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The Student News Site of Riviera Preparatory School

The Riviera Press

The Student News Site of Riviera Preparatory School

The Riviera Press

The Student News Site of Riviera Preparatory School

The Riviera Press

Are you falling for Fake News?

Tips and Tricks on How to Spot Fake News
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Tira Halton

Are you sure that article is credible? In today’s day and age, it has become challenging for internet users to decipher between what news is plausible and what is not. According to the University of Michigan, “At its core, we are defining “fake news” as those news stories that are false: the story itself is fabricated, with no verifiable facts, sources, or quotes. Sometimes, these stories may be propaganda intentionally designed to mislead the reader or “clickbait” written for economic incentives (the writer profits from the number of people who click on the story).”

Without realizing it, almost everyone views or reads fake news daily. We sat with a few students and asked them about their experiences seeing fake news on social media.

What is the most common way you see fake news daily?

Emma Grassbaugh shared her frustrations when it comes to staying informed online. “The most common way I see fake news is probably through social media… fake headlines on political issues that are taken way out of context.” Aside from misinformation in the media, Grassbaugh shared her online shopping difficulties. She mentions how she has come across multiple accounts or links that are fake and attempts to scam people by selling clothing and jewelry.

Have you ever not been able to decipher between real and fake news?

Mia Hart gave us insight into her experiences distinguishing between real and fake news. “Definitely. I find that when I am trying to find the difference, it feels like the fake news is so real that it is almost impossible to decipher.”

Next, Sophomore Zaina Abusad said: “Yes, there have been times on social media where I can’t figure out the difference, and even when I am trying to research something for one of my classes, I always have to double-check to ensure that I’m using the correct information and credible websites.”

A modern example of how fake news is seen on social media, this example via X (Twitter) (BBC)

Did you ever question what you saw or read on an unusual website?

After speaking to a couple of students, we wanted to get an adult’s point of view on this topic. So, we asked one of our wonderful guidance counselors, Caridad Martinez. She said, “Yes, for sure. I tried to use the media bias scale and focus on things in the middle, with the least amount of distortion and allusions, at least when it comes to political or public materials. I think that’s important when trying to find the truth in a topic you are researching.”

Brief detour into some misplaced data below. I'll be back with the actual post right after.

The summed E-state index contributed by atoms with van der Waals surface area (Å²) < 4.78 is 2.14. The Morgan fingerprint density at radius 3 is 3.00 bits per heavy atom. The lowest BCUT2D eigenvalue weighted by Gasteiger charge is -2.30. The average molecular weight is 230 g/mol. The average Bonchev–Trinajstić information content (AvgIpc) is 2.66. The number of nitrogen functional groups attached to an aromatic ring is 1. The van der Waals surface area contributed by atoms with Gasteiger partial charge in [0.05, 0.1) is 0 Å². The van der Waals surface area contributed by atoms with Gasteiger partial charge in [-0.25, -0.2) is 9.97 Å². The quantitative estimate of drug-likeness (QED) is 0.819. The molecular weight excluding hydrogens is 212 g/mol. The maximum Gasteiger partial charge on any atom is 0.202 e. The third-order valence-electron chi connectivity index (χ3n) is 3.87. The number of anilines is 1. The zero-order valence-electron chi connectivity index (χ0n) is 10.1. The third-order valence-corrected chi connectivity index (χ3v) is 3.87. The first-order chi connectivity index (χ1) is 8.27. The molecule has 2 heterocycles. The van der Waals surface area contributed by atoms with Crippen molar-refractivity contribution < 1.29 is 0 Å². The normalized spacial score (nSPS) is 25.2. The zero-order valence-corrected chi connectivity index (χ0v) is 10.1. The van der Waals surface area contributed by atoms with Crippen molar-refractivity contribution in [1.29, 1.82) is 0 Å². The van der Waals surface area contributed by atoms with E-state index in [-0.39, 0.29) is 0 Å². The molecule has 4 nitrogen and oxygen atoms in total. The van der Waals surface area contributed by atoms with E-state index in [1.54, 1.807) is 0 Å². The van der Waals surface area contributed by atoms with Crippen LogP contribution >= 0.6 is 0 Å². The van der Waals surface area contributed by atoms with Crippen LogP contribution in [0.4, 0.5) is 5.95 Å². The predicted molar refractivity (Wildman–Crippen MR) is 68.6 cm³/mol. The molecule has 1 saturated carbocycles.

So, can we protect ourselves from false news? The answer is yes. You can take five simple steps to determine whether you read fake news.

Confirm the Source

Think to yourself, “Do I recognize this URL?” The website you are looking at should be from an educational institution, government, or credible source URL. A credible source can be defined as a type of source that is written by a trustworthy author and/or organization. You can always check to see when the article was published or updated.

Evaluate the Tone

When people release fake news, they hope to get an emotional response from the reader(s). They will use specific titles and headlines called “clickbait” to draw you into reading their news. As you read a headline or title, think, “What was my initial reaction?”

Find More Than One Source

If you are researching a particular topic, ensure you have more than one source to fall back on for evidence. The source(s) should be from different credible sites or credible news organizations to have different perspectives and sides.

Pay Attention to Small Details

When reading an article, use a critical eye to look out for grammatical errors, incorrect dates, and misspelled words. Look at who the authors are and click on their bios. If they have a bio, read it through and determine whether they have the credibility to speak on that specific topic. It would encompass credibility if the author were highly respected in that field and/or cited their sources correctly. The sources should be listed at the end of an article under references, footnotes, or endnotes. Lastly, the author should be writing from a non-biased, objective standpoint.

Assess the Content

The last thing to consider is the purpose of the written information. Did the author have a certain spark or reason to write this article? There is always a difference between humorous writing and factual writing. By using these specific steps to avoid reading and using false information, we can work towards decreasing fake news throughout social media and news outlets. It is imperative to remember that not everything you read online is accurate; therefore, you must always remain alert to have the ability to spot fake news.

By using these specific steps to avoid reading and using false information, we can work towards decreasing fake news throughout social media and news outlets. It is imperative to remember that not everything you read online is accurate; therefore, you must always remain vigilant to spot fake news.

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About the Contributor
Tira Halton
Tira Halton, Writer
Tira Halton is a junior and is a staff writer for the Riviera Press. This is her first year on staff and she is excited to chat with students from different grades at Riviera and get the inside scoop on events. When she is not reporting for the Press she is spending her free time playing soccer.
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